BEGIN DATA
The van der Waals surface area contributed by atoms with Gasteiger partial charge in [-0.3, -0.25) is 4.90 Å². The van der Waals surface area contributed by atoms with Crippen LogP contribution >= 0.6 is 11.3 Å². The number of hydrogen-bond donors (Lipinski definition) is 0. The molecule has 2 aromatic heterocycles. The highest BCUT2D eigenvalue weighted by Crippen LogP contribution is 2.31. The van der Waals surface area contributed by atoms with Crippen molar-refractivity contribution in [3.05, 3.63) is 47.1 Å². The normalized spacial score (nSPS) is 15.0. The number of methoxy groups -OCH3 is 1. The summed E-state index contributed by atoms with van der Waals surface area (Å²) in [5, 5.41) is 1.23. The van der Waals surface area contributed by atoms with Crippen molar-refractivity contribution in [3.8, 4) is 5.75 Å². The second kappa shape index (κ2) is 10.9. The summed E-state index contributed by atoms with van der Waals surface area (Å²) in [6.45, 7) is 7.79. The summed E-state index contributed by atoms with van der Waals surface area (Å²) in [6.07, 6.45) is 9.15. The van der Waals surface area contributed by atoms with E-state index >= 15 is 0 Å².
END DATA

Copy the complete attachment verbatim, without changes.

The van der Waals surface area contributed by atoms with Gasteiger partial charge in [-0.3, -0.25) is 4.90 Å². The van der Waals surface area contributed by atoms with Crippen LogP contribution >= 0.6 is 11.3 Å². The number of hydrogen-bond donors (Lipinski definition) is 0. The molecule has 2 aromatic heterocycles. The highest BCUT2D eigenvalue weighted by Crippen LogP contribution is 2.31. The van der Waals surface area contributed by atoms with Crippen molar-refractivity contribution in [3.05, 3.63) is 47.1 Å². The normalized spacial score (nSPS) is 15.0. The number of methoxy groups -OCH3 is 1. The summed E-state index contributed by atoms with van der Waals surface area (Å²) in [5, 5.41) is 1.23. The van der Waals surface area contributed by atoms with Crippen molar-refractivity contribution in [3.8, 4) is 5.75 Å². The second kappa shape index (κ2) is 10.9. The summed E-state index contributed by atoms with van der Waals surface area (Å²) in [6.45, 7) is 7.79. The summed E-state index contributed by atoms with van der Waals surface area (Å²) in [6.07, 6.45) is 9.15. The van der Waals surface area contributed by atoms with E-state index >= 15 is 0 Å².